One of the many arguments Descartes advanced for the existence of the soul was that the brain, which is a part of the body, is mortal and divisible – meaning it has different parts – and the soul is eternal and indivisible – meaning it is an inseparable whole. Therefore, he concluded they must be different things.

But advances in neuroscience have shown these arguments to be false.

In the 1960s, Nobel laureate Roger Sperry showed that the mind and our consciousness are divisible, therefore disproving that aspect of Descartes' theory.

Sperry studied patients whose corpus callosum, the superhighway connecting the right and left hemispheres, had been severed by surgery aiming to control the spread of epileptic seizures. The surgery blocked or reduced the transfer of perceptual, sensory, motor and cognitive information between the two hemispheres.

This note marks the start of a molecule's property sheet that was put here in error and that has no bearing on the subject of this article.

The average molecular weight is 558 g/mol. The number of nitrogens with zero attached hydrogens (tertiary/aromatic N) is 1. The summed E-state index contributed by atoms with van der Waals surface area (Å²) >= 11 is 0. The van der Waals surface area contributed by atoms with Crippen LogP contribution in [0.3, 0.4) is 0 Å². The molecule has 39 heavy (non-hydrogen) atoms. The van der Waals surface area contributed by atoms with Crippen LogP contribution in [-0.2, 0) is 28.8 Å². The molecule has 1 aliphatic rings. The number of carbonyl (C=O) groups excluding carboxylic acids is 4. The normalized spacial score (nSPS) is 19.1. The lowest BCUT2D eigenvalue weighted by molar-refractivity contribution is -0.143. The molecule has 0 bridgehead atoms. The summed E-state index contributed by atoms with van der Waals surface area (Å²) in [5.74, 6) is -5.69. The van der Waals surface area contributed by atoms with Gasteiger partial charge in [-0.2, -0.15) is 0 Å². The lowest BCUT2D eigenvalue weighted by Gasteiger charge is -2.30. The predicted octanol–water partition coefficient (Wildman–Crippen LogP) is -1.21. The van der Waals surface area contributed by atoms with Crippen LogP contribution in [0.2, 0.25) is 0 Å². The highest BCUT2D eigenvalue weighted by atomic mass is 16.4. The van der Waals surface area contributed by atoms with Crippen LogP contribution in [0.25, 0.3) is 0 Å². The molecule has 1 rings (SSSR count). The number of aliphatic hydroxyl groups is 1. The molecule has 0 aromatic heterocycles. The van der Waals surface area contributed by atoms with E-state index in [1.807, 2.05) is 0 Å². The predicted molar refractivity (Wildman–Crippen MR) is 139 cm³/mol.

Sperry showed each hemisphere could be trained to perform a task, but this experience was not available to the untrained hemisphere. That is, each hemisphere could process information outside the awareness of the other. In essence, this meant the operation produced a double consciousness.

Thus, Descartes cannot be correct in his assertion the brain is divisible but the soul, which can be read as the mind or consciousness, is not. In his effort to prove the existence of the soul in humans, Descartes actually provided an argument against it.

Rather than investigating rats with souls, psychologists stripped humans of theirs. In 1949, psychologist D.O. Hebb claimed the mind is the integration of the activity of the brain.

Many neurophilosophers have come to the same conclusion as the psychologists, with Patricia Churchland more recently claiming there is no ghost in the machine.

If the soul is where emotion and motivation reside, where mental activity occurs, sensations are perceived, memories are stored, reasoning takes place and decisions are taken, then there is no need to hypothesise its existence. There is an organ that already performs these functions: the brain.